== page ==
William Tyndale is known, though not enough, as one of the first translators of the Bible into English. In 1521 he left Cambridge to return to Gloustershire where he began tutoring the children of Sir John and Lady Anne Walsh at their home of Little Sudbury Manor. This is a curiosity to biographers, since years before he had already earned an M.A. from Oxford, and then spent some time at Cambridge. Why would he leave for a humble position tutoring two young children? This would make sense if he was preparing to translate the Bible into the vernacular and received little support at the universities to do so. The stories about him at Gloustershire confirm this.
The Walshes showed hospitality to priests from time to time, and would also invite Tyndale to join them for dinner. At these occasions Tyndale would astonish and offend the priests by his knowledge of the Bible, so much in fact that they stopped coming to dinner.
It was around this time that a priest told Tyndale that with the laws and decrees of the Pope available, it was not necessary to have the Bible in English. Tyndale famously replied, “I defy the Pope and all his laws. If God spare my life, I will make the boy that driveth the plough know more of the Scripture than thou dost.” His goal was not to just to get the book into English, but to provide it in such a way that the average person–the plowboy, grocer, bank teller–could and would want to read it. This is why his translation, a major part of the King James and therefore of most modern translations, is so phenomenal. You can get a great copy Tyndale’s New Testament for a little scratch. Or you can just read the one you have.
It’s encouraging that the Bible was first given in English with the intent that everyone read it in a humble and easy way. The ploughboy didn’t have a study full of books, a Bible dictionary, internet access and probably even lacked good preaching. He could pick it up and read Tyndale’s poetic, rhythmic but accessible translation for a few minutes a day, and there by making progress slowly, would gain more knowledge than the distracted, superstitious and religiously employed priest.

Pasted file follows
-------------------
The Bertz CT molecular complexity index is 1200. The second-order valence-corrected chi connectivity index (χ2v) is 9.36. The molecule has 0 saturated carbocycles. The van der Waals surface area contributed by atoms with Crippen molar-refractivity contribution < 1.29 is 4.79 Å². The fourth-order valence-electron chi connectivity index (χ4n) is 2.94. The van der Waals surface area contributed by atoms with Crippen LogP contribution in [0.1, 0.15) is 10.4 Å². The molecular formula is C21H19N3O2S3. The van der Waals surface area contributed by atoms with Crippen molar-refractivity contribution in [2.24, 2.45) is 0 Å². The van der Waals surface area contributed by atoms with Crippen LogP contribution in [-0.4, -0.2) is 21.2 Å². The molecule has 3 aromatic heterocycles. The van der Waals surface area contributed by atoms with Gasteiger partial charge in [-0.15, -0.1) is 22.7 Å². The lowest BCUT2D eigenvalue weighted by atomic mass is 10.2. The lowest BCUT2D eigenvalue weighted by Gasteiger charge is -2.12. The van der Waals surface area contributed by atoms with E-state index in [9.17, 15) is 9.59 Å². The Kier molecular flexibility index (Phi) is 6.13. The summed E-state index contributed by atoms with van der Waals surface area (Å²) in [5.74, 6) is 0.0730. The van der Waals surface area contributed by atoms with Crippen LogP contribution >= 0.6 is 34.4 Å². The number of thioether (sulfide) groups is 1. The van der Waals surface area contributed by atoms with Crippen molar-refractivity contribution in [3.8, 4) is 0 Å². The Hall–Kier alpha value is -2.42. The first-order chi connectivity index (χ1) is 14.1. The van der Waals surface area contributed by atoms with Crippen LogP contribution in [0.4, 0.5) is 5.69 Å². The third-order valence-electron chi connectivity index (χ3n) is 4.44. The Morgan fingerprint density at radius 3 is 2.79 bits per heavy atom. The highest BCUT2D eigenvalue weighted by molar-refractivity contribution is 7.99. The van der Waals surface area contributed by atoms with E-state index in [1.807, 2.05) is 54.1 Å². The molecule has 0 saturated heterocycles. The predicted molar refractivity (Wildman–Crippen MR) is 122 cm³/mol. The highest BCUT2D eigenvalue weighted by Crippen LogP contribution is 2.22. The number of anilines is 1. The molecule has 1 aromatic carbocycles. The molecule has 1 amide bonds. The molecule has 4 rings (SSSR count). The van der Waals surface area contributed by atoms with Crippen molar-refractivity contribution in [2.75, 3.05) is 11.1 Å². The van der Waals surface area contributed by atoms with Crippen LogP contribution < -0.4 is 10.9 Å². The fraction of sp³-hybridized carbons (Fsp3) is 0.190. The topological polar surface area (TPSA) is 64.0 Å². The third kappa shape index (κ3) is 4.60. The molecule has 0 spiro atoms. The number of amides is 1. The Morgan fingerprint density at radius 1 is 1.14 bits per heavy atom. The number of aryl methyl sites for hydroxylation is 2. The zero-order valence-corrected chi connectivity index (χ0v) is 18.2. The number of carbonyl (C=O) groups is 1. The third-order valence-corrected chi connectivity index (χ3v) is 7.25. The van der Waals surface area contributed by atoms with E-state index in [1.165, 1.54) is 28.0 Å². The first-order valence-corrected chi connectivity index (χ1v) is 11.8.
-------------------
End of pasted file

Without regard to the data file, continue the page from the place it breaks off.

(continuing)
This has particular relevance for parents. Moses tells Israel to take his words, their very life, to heart, “that you may command them to your children” (Dt. 32:46). When interest in and reading of the Bible is limited to “quiet” and private times, love for the Word isn’t likely to spill out very much. Kids learn by imitation, and what they don’t see, they don’t imitate. It isn’t the only way, but in this context, it’s an important one, revealing the heart.
It has been said of G.K. Chesterton that he didn’t just read a book. He sat on it, ate with it, slept on it, traveled with it, thoroughly possessed it and allowed it possess him. I imagine his 300 pounds of jolliness destroying a book in love. What author wouldn’t want his work enjoyed this way? There’s a lot to be said for reading the Bible like this. A little here, a little there. Five minutes at lunch and ten on the couch in the evening. In the car, on the bus, in bed, during the commute, early and late. Chapters are short, right? Even epistles. Whole books. Six pages from Paul to Ephesus. Four to Colosse. The greatest red-hot smoking love poem every written in less than ten pages. These are the things that should fill the cracks of Christians’ lives. Sure, we should set aside some time to read regularly. But shouldn’t we let it intrude at other times as well? Shouldn’t you spill something on the minor prophets?